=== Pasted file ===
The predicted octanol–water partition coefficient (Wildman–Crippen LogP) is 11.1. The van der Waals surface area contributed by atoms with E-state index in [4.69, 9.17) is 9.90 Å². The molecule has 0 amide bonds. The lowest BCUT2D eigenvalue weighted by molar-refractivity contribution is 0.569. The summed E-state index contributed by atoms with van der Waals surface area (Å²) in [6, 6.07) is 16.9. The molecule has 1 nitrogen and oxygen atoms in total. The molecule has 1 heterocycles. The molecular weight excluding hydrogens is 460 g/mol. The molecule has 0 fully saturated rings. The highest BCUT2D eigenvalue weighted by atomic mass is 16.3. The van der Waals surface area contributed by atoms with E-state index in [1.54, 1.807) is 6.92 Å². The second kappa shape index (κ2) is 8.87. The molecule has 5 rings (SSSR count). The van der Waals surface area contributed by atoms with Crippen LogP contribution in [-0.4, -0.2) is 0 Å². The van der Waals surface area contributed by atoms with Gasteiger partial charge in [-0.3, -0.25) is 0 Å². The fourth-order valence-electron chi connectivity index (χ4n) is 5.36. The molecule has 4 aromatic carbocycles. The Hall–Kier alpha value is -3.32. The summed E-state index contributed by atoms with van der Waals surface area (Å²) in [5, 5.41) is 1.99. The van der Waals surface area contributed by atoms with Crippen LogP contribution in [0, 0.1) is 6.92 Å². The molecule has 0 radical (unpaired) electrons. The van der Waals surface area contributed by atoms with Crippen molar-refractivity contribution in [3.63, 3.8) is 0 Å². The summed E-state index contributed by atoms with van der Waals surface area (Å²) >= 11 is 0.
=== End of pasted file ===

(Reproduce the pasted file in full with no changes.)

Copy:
The predicted octanol–water partition coefficient (Wildman–Crippen LogP) is 11.1. The van der Waals surface area contributed by atoms with E-state index in [4.69, 9.17) is 9.90 Å². The molecule has 0 amide bonds. The lowest BCUT2D eigenvalue weighted by molar-refractivity contribution is 0.569. The summed E-state index contributed by atoms with van der Waals surface area (Å²) in [6, 6.07) is 16.9. The molecule has 1 nitrogen and oxygen atoms in total. The molecule has 1 heterocycles. The molecular weight excluding hydrogens is 460 g/mol. The molecule has 0 fully saturated rings. The highest BCUT2D eigenvalue weighted by atomic mass is 16.3. The van der Waals surface area contributed by atoms with E-state index in [1.54, 1.807) is 6.92 Å². The second kappa shape index (κ2) is 8.87. The molecule has 5 rings (SSSR count). The van der Waals surface area contributed by atoms with Crippen LogP contribution in [-0.4, -0.2) is 0 Å². The van der Waals surface area contributed by atoms with Gasteiger partial charge in [-0.3, -0.25) is 0 Å². The fourth-order valence-electron chi connectivity index (χ4n) is 5.36. The molecule has 4 aromatic carbocycles. The Hall–Kier alpha value is -3.32. The summed E-state index contributed by atoms with van der Waals surface area (Å²) in [5, 5.41) is 1.99. The van der Waals surface area contributed by atoms with Crippen LogP contribution in [0, 0.1) is 6.92 Å². The molecule has 0 radical (unpaired) electrons. The van der Waals surface area contributed by atoms with Crippen molar-refractivity contribution in [3.63, 3.8) is 0 Å². The summed E-state index contributed by atoms with van der Waals surface area (Å²) >= 11 is 0.